Veganism benefits and why eating vegan in college can change the world
Not sure how or why to be vegan, especially at college? Hear from Crimson Country Manager and Columbia University graduate, Soraya Beheshti on veganism benefits and why being vegan changed her life and perspective on current affairs.
When I arrived at Columbia, I had been following a vegan diet for four years. Prior to that, I had been a farm girl, eating a meat-heavy diet and partaking in many of the processes essential to animal agriculture. I started reading about the ethics of animal care as a way to keep me motivated after a classmate challenged me to give up animal products for 30 days.
These ethical arguments were sufficient enough to convince me to abandon my consumption of meat. After this I experienced improved mental clarity and performance, faster athletic recovery, increased energy, improved grades and clearer skin.
I expected to retain my ethical values as a vegan. What I didn’t expect, was that my intellectual work would actually strengthen and give substance to these beliefs. For me, the ethical argument for veganism had been an emotional one, subjective and personal. Through the kind of critical questioning and theorization I became trained in as a student of Anthropology, my ‘diet’ evolved from a way of eating to a subjectivity.
Throughout my time at Columbia, I saw veganism evolve rapidly from a perspective that was perceived to contradict with rationality, logic and reason to one that had become significantly integrated within legitimate frameworks of reasoning. Veganism was not the only subjectivity that underwent this shift. Environmental activists, for instance, had for a long time been perceived as bohemian nonconformists antithetical to the rigors of academic endeavor. By the time I reached senior year, I was studying environmental conservation as part of a Columbia program in the Atlantic rainforest in Brazil.
In my first year, the vegan offerings at Columbia’s dining halls were quite uninviting. By my second year, they had opened vegan sections at every dining hall, complete with dairy-free cheeses and yogurts, desserts, chia pudding and, to my excitement, beyond meat.
They went #meatlessmonday and became one of the most vegan-friendly campuses in the US. The vegans on campus supported the dining hall in being more accessible. The availability of quality options then encouraged more students to try them, resulting in a positive feedback loop that had students thinking more consciously about their daily choices, and becoming vegan.
If you are a student hoping to gain admission into one of the world’s best universities, remember: there is no better reason to seek knowledge than for the betterment of the collective, lived experience.
Countries across the globe are bulldozing huge patches of land to accommodate a growing and unsustainable appetite for meat. From tropical rainforests in Brazil to ancient pine forests in China, entire ecosystems are being destroyed to fuel humans’ addictions to the products of animal bodies.
According to scientists at the Smithsonian Institution, seven football fields’ worth of land is bulldozed every minute to create more room for farmed animals and the crops that feed them. We currently produce enough food to feed 10 billion people - and yet half of the world’s population are undernourished because the majority is used to feed animals, whose bodies will feed a much smaller population of people.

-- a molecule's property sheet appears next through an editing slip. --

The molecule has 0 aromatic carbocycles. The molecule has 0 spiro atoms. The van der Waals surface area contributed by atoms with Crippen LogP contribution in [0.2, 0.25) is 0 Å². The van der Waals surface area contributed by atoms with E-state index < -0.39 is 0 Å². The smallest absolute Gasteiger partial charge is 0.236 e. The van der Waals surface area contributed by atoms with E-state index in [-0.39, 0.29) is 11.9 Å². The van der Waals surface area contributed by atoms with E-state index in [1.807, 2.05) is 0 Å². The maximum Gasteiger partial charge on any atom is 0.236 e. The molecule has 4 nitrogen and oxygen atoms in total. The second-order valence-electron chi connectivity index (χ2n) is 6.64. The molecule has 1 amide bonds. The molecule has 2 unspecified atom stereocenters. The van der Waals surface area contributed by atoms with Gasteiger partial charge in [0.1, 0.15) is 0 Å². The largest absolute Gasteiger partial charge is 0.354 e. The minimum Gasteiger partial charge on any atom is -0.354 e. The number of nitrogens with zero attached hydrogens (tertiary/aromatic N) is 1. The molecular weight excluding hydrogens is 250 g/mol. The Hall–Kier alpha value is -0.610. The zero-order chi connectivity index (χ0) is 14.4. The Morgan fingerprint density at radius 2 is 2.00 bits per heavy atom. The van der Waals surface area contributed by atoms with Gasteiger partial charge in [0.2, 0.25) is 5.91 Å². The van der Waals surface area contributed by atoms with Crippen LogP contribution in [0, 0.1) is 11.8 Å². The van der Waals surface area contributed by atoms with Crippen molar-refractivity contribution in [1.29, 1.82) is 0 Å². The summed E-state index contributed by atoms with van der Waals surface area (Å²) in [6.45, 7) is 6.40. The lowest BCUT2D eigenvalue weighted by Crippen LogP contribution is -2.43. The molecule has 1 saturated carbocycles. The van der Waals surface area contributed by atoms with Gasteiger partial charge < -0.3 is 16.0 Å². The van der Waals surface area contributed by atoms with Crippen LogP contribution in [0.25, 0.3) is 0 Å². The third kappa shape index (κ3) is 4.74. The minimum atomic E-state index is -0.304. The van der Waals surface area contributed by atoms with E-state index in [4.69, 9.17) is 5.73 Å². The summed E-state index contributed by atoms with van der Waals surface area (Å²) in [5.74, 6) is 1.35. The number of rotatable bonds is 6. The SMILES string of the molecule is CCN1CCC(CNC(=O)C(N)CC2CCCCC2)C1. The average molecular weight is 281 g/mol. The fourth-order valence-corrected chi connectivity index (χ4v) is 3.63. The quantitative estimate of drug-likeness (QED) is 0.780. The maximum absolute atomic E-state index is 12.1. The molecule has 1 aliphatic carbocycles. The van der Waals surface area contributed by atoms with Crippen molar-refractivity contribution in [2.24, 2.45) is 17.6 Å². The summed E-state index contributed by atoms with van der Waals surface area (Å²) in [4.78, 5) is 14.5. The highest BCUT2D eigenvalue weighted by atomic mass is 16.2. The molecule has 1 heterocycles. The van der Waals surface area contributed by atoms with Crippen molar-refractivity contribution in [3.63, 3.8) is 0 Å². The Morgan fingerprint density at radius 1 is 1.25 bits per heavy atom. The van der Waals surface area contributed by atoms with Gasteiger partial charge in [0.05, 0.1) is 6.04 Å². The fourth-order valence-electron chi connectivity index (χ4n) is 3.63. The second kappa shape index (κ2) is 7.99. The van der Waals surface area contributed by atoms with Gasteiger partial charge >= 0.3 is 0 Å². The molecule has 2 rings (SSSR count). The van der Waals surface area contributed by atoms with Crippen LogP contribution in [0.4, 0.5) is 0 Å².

Of all the agricultural land in the US, 80% is used to raise animals for food and grow grain to feed them. A few months ago, the world cried out as devastating images of the blazing Amazon rainforest, known as the ‘lungs of the Earth’, appeared on our media feeds. The cause of these fires were overwhelmingly man-made. Scholars both inside and outside of Brazil had been quietly warning others about the potential risks of harmful practices including, but not limited to the consumption of animal products for years.
We wondered why no one seemed to be up in arms then... Perhaps it was because for the most part, people weren’t confronted with the calamitous reality of their lifestyles. The role of the scholar, then, must be to make these known. To bring forward information and research that can have genuine positive, life-giving and life-improving impact. To leave the hallowed halls of university for the real world - because there is no plan B.
Melanie Joy said that “The path of the norm is the path of least resistance; it is the route we take when we're on auto-pilot and don't even realize we're following a course of action that we haven't consciously chosen. Most people who eat meat have no idea that they're behaving in accordance with the tenets of a system that has defined many of their values, preferences, and behaviors. What they call 'free choice' is, in fact, the result of a narrowly obstructed set of options that have been chosen for them. They don't realize, for instance, that they have been taught to value human life so far above certain forms of nonhuman life that it seems appropriate for their taste preferences to supersede other species' preference for survival.”
Like all movements, real change comes from both and above and below. We have the responsibility to commit ourselves to creating the conditions for this change to be possible. Thank you for being a conscious, caring and engaged citizen. I hope this piqued your interest. If you want to learn more about the connections between environmental issues and food, I recommend you watch ‘Cowspiracy‘ on Netflix.
Additionally, you can check out this fact page, which provides an overview of how our diets impacts the environment. Finally, you can find my research on Academia.edu, where I post papers about Anthropology, Colonialism, Middle Eastern Studies, Humanitarianism and a variety of related topics.
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